Here we sit at the dawn of a new gardening age. It must be so since The New York Times and other main stream media tell us it's so. Of course, we have been talking about this here and other blogs for years. They miss all the real goings on in the blogosphere, since the blogosphere is now more influential than they are, and they don't like to admit it. Let's remember how most of the gardening magazines we're telling us that DIFM (do it for me) was the wave of the future. Wrong! We we're also told that young people had no interest in gardening. Wrong! We have been told in the garden center trade to keep it simple and not confuse new gardeners with to much information. Wrong! People are dying for information on gardening, and don't want is sugar coated.
It snowed here yesterday, and this morning it was 27 degrees F. I wonder how those Bonnie tomatoes are doing at Home Depot in Placerville. I wonder if the people that planted them are staring at little brown plants this morning? They had a special the other day, Buy 3-4â€pots of color for $1. I wonder how those little marigolds and petunias are doing this morning? Of course it's buyer beware when it comes to the garden department at Home Depot. I have no problem with selling tomatoes now, as long as you provide people with the information they need to be successful. Our average last day of frost is the end of April, and tomatoes and other warm season vegetables always perform better when planted after Mothers Day. Oh well, what can a small garden center like us do except tell people we don't have tomatoes for sale until April. All last week we had people asking where our tomatoes where. Why? Because they see them for sale at places like Home Depot, where they are left on a rack, uncovered and exposed to the elements.
I believe that for a small garden center to be successful you have to gain the trust of the customer. I have to believe that some of the people we told last week about waiting to plant warm season vegetables now know why. Perhaps we have gained some trust on their part, and will be a regular source of information in the future. It takes time to gain the trust of the neighborhood. Sometimes years. We have been in business now for five years, and am just now starting to see the hard work paying off.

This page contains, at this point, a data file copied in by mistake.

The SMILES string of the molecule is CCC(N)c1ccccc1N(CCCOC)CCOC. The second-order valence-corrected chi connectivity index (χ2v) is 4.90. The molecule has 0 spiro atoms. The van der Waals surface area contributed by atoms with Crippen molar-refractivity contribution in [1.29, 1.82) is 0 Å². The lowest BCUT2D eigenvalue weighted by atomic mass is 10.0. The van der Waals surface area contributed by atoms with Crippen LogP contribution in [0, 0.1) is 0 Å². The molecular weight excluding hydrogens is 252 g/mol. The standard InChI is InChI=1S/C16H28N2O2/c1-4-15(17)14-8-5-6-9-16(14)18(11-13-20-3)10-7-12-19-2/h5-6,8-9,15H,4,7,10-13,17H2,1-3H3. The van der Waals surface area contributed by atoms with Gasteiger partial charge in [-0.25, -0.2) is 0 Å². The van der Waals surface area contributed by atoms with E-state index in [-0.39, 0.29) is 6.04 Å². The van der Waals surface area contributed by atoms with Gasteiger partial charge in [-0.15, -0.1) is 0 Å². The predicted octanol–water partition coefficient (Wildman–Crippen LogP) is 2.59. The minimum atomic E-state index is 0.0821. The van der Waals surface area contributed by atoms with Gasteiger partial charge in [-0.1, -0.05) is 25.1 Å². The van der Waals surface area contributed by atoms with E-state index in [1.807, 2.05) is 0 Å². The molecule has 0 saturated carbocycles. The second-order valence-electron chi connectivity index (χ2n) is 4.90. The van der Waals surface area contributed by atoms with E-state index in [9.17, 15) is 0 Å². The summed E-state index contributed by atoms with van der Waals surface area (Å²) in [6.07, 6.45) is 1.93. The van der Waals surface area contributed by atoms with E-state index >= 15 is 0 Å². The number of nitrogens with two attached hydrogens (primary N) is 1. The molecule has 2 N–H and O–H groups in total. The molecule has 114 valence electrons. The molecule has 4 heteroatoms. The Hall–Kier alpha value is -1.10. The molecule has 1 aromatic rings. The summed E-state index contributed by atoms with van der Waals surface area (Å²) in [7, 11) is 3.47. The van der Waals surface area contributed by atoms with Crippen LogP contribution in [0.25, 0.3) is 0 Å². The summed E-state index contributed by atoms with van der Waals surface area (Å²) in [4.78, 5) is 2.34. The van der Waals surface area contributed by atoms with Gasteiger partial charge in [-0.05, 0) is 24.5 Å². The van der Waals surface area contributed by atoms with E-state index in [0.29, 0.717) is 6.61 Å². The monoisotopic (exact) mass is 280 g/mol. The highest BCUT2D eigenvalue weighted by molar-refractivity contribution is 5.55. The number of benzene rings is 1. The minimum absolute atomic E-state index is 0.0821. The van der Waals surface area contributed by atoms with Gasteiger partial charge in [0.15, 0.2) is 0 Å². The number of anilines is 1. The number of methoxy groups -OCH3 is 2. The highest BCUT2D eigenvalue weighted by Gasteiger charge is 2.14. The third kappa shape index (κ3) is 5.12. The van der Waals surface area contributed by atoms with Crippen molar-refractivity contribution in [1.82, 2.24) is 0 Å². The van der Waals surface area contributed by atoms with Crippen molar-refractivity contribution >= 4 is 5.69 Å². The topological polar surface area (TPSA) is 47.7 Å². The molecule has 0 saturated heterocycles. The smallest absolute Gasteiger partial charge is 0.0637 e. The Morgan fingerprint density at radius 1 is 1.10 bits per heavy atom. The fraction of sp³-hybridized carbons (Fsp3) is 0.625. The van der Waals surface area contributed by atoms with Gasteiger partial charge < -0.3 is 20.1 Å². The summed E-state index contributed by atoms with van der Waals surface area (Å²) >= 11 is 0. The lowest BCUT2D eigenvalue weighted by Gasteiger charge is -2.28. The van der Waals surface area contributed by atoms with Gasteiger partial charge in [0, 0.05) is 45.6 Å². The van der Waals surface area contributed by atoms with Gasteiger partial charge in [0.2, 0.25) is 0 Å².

Â Gardening is the same way. It sometimes takes years for the results to manifest themselves. Gardening can be hard work, and time consuming. Do most people have the will power to keep at it? I doubt it. It doesn't help that the new gardener is confronted with businesses that purposefully sell plants out of season, just to make an extra buck or two. This is not about giving the customer the information they need, and then letting them decide. It's about selling plants out of season with no information about local climate conditions here in the mountains. It's about having no responsibility when the dead plants will just be returned to the grower for credit (pay at scan).
Â As gardening starts to become the â€œINâ€ thing, watch as the main stream media and various celebrities play catch up, and try to profit from the boom. There is one place that doesn't play catch up, and starts the trends we are seeing now. The Blogospehere. It's at garden blogs around the world that the foundation for the current interest in gardening continues to take root. It's real people, writing about real experiences that are making the difference. I really don't care to hear about Oprah, The White House Garden, or any other celebrity garden. Much more fun to hear from real people and their experiences. That's where the real action is.